Virtually everyone in the channel feels its effect. The technology lifecycle takes a toll on the margins of MSPs, solution providers, vendors, distributors, and related companies. Time can have a similarly debilitating effect on business models, and managed services are not exempt from that discussion.
With a multitude of technology offerings entering the market, many traditional (as well as not-so-traditional) services are experiencing downward pricing pressures and the closely related profitability issues. What that means is that today’s channel professionals have no room for complacency.
If you aren’t innovating and enhancing your business practices and portfolios, those offerings are likely losing value each quarter and may be falling behind those your competitors are delivering. Yes, that’s a real concern that every MSP must not only come to grips with but should be discussing and addressing on a fairly regular basis ‒ monthly or at least quarterly, according to several industry experts.
A decade ago, providers could cover any perceived portfolio or service deficiencies by offering discounts or throwing a few extra services into the contract. Today, with so many online and direct sales options available to your clients, those financial compromises may significantly hinder your cash flow and revenue growth, if not push the company into the “red.”
Face it; channel companies aren’t built to win pricing wars. MSPs earn the right to demand a fair rate by delivering the services that their customers need to run successful organizations. They deliver value by architecting solutions, proactively identifying and solving problems, resolving unforeseen issues, and taking the pain out of their clients’ business systems. In other words, MSPs keep their customers up and running as much as humanly (and in some cases, mechanically) possible.
While your customers may seek (and even find a few) cheaper direct alternatives, those firms rarely deliver the same level of personalized support as you can. MSPs who understand that point of differentiation can win the commoditization battle. Fighting from the point of strength ‒ being able to convey the value of your services instead of being on the defensive and losing the “race to the bottom” by continually reducing prices and margin, will bring your firm more opportunities and greater success.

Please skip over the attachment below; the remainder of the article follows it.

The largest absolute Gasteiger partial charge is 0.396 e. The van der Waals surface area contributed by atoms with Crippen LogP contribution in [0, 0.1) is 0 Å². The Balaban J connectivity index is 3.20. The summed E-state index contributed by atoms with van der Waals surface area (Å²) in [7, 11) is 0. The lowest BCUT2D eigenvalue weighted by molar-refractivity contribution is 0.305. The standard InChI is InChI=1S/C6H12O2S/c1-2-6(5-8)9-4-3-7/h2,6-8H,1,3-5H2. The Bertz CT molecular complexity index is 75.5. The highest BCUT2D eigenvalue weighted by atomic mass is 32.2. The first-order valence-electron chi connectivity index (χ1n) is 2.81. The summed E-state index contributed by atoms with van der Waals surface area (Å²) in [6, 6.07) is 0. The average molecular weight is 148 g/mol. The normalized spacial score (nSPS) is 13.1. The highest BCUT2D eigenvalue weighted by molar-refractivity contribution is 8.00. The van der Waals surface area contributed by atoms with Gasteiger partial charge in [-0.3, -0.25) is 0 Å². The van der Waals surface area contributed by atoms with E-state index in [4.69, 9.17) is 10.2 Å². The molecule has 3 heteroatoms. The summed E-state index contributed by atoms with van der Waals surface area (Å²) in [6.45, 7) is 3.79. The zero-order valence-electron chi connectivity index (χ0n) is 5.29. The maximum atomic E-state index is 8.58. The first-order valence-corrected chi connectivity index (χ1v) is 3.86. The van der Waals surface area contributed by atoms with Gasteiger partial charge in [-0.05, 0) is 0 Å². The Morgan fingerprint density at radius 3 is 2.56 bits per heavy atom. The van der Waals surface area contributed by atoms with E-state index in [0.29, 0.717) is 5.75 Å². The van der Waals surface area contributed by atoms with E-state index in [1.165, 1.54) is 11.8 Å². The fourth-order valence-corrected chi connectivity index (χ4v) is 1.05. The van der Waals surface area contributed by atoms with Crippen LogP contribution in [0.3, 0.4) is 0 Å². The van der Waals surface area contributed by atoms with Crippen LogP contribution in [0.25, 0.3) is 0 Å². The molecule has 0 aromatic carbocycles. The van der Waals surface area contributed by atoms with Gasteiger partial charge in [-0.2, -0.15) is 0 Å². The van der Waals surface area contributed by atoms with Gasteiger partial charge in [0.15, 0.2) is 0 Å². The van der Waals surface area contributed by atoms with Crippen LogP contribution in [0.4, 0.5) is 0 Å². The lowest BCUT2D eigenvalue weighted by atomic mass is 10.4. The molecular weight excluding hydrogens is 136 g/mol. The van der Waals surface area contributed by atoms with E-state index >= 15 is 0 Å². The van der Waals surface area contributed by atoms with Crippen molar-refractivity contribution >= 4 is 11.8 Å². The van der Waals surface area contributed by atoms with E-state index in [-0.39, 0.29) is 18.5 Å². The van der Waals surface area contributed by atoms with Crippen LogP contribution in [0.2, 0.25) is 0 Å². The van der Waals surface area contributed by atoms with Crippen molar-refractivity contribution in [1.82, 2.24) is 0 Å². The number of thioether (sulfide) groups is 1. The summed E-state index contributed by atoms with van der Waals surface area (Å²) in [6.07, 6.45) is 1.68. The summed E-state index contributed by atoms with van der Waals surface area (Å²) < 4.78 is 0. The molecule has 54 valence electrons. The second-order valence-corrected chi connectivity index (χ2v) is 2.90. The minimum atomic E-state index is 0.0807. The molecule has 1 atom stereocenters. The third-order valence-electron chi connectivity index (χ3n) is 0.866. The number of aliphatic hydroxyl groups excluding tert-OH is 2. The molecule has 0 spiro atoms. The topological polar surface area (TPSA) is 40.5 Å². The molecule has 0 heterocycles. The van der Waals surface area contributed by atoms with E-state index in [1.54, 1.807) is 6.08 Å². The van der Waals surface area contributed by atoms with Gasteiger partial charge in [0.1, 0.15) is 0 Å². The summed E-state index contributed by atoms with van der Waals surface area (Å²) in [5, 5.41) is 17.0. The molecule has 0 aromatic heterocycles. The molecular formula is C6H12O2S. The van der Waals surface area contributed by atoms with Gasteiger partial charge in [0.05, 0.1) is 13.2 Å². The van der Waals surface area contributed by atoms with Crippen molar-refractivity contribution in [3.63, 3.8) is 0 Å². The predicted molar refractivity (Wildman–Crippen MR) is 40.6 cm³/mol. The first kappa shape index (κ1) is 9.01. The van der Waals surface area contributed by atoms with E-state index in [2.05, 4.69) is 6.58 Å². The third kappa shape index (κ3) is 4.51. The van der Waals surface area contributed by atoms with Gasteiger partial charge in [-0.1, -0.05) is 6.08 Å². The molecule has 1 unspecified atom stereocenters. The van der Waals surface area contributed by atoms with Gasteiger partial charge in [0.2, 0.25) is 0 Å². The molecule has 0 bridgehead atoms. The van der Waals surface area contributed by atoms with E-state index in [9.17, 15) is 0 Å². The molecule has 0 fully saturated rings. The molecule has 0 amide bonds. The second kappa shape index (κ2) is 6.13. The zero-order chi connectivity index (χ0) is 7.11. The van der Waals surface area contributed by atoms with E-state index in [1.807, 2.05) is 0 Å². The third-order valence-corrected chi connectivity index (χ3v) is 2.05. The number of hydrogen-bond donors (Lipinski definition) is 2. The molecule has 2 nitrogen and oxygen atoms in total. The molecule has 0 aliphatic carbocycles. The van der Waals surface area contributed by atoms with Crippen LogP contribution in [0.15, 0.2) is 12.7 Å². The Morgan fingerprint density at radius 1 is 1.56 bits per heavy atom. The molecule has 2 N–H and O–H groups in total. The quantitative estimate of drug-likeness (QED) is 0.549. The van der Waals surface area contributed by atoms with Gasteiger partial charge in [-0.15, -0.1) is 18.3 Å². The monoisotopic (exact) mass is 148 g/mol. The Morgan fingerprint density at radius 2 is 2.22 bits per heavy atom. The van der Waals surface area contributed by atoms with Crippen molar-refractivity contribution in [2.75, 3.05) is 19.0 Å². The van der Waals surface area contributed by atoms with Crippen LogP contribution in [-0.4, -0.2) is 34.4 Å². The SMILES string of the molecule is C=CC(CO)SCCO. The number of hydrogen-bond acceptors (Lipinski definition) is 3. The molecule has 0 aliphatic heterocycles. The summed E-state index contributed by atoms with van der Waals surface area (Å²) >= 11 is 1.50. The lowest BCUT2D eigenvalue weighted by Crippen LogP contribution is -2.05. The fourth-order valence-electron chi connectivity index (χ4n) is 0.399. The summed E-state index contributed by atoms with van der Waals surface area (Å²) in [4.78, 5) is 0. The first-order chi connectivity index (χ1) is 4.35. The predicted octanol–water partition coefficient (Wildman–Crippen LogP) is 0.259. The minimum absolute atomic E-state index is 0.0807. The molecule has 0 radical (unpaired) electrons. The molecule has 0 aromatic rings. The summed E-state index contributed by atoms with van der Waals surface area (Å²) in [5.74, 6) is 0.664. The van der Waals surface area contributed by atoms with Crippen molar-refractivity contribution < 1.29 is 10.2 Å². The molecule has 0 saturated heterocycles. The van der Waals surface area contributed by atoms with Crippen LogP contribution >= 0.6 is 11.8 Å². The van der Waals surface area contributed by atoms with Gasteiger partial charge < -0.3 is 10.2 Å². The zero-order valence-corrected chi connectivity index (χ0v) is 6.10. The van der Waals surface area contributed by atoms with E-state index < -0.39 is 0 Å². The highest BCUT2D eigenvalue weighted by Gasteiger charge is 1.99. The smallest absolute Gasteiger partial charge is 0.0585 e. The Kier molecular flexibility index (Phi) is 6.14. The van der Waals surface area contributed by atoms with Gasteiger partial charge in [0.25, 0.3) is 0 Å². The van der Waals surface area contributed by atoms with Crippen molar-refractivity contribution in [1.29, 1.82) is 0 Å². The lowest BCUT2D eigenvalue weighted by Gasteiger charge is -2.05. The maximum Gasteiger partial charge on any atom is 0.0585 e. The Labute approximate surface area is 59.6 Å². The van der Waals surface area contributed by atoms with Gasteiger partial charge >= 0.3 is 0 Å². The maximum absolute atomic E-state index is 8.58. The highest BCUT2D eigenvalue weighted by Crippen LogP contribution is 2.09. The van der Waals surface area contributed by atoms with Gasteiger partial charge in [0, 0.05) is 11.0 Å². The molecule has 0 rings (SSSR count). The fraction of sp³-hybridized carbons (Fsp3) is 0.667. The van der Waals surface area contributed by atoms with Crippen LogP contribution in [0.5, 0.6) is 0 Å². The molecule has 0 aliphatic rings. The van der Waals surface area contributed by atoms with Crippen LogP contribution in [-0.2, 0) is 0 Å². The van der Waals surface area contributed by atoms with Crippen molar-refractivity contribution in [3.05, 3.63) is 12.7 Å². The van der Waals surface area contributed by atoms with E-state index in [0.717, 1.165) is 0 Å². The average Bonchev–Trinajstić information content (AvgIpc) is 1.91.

Strengthen Your Business and the Narrative
While client and business partner demands may influence your priorities, a consistent game plan is essential to keeping you and your team focused and on point. In other words, MSPs can’t continually shift their strategies to meet every new challenge. Establishing and following standard best practices is the key to success.
Inconsistency is the reason so many SMBs fail. Company stability and dedication to core principles are two essential strengths for building successful MSPs. Those values help emphasize your commitment to employees, customers, and vendor partners. They also help strengthen the relationships that insulate your firm from having those “typical” pricing conversations every time a contract comes up for renewal.
That’s not to suggest that cost isn’t important, though. When MSPs gets defensive or loses focus on the big picture, shifting priorities and direction as quickly as the calendar changes, it tends to strain customer relationships and lessen a company’s value proposition. Your best course of action is to drive the narrative that your services and value proposition is truly unique ‒ and your business relationship is an essential part of their success.
MSPs must dedicate themselves to that goal if they wish to compete. Of course, that obligation requires you to deliver the expertise and services your clients’ need to address their rapidly and continually shifting business models. That commitment will include:
1. Expanding your services portfolio
What’s missing? How often are you assessing what your clients and prospects need to run their businesses more efficiently and attain their future objectives? Cybersecurity is a key point of differentiation for MSPs today, so pay close attention to the trends. Layered protection is a great place to start, including email security and encryption options for cloud solutions (such as Office 365).
2. Increase consulting options
Would a new expertise drive revenue and build greater customer value, or just end up wasting your time and money? Consider the vast array of options, including vendor management, procurement, compliance, email archiving, social media, IoT infrastructure design, and other strategic services. Don’t undervalue this opportunity. With the fast-paced development of technologies and regulations, the SMB is becoming increasingly reliant on those who can effectively assess their options and assist with (if not completely drive) roadmap development.
3. Expand billable services
Provide network/security assessments and audits, and develop policies for compliance, mobile usage, and other business processes. Sell these services as best business practices that provide a greater return on their investments and minimize their financial exposure.
Consider any changes that could improve your standing with customers and prospects, especially those that lessen the chances of getting into a pricing war with your competitors.
MSPs should always charge a premium for services that meet the specialized needs of their clients. Don’t undervalue that type of service and support. Few larger IT companies offer those options to the SMB ─ and it can be the differentiator that builds new revenue streams and strengthens their loyalty to your firm for years to come.